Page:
The Sin Collector

I dreamt last night that I had died, & God assigned me the task of noting & categorizing the sins of the newly dead by going through something like a highlight (or is it lowlight?) reel of their lives.

I was sitting in front of what seemed like some kind of AVID rig & going through The Tapes. Thankfully, it was not my job to count cruelty to children or sexual assault or anything like that. My particular “beat” was cruel things said.

That’s right; words do hurt.

But what was interesting is I was meant to establish context. The final tallies ended up in Degrees that, no joke, ranged from School Yard Silliness (eg. “YOU’RE a poopiehead”) to The Dozens (eg. “Yo mama so fat…”) to Almost Kind of Hitler. I won’t repeat any of that.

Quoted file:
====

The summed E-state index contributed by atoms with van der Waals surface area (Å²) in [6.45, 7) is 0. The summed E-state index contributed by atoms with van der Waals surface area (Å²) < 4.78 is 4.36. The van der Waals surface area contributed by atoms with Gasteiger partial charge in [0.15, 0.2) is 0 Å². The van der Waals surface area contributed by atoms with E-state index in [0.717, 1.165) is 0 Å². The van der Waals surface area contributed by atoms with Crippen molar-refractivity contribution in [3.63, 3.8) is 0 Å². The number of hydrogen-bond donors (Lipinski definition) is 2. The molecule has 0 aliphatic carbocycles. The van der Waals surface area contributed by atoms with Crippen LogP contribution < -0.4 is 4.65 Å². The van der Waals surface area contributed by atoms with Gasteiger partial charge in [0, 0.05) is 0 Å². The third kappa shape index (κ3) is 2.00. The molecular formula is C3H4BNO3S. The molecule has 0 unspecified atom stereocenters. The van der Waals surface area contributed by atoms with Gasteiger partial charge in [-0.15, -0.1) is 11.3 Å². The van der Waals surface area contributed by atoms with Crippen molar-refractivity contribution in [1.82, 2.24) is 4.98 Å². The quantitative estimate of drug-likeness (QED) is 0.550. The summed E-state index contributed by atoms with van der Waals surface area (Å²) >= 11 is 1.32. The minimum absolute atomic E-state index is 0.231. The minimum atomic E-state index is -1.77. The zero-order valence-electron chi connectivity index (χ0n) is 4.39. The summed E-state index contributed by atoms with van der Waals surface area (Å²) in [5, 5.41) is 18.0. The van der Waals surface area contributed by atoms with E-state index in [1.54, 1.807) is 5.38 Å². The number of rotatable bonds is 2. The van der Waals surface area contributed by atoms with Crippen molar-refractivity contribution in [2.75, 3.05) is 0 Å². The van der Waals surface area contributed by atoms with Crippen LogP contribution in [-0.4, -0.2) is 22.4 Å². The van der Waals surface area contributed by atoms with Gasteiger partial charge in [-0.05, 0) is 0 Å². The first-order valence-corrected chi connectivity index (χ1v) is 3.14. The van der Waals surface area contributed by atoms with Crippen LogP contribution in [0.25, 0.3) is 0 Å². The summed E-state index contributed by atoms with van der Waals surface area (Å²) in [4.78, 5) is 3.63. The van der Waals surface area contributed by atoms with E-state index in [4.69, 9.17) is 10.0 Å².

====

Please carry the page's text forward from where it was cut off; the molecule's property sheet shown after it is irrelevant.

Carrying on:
My instructions were quite clear. No one was to be marked down for saying words they didn’t know the meaning to, for repeating what others said with the intent to convey information, or for words that didn’t actually hurt anyone even if maybe another person who had no context heard them & found them offensive. My angelic supervisor was adamant that offense was not the same as pain.

Lies were also considered hurtful words.

And yes, anything that had been confessed was wiped from the tapes, so I wouldn’t even have seen them. I figured out fairly quickly who had ever been to confession & who hadn’t by the amount of gaps in their reel.

I was told that each evaluation then gets combined with other evaluations & a Judgement is rendered from the full report. Some of you would be surprised by who did poorly.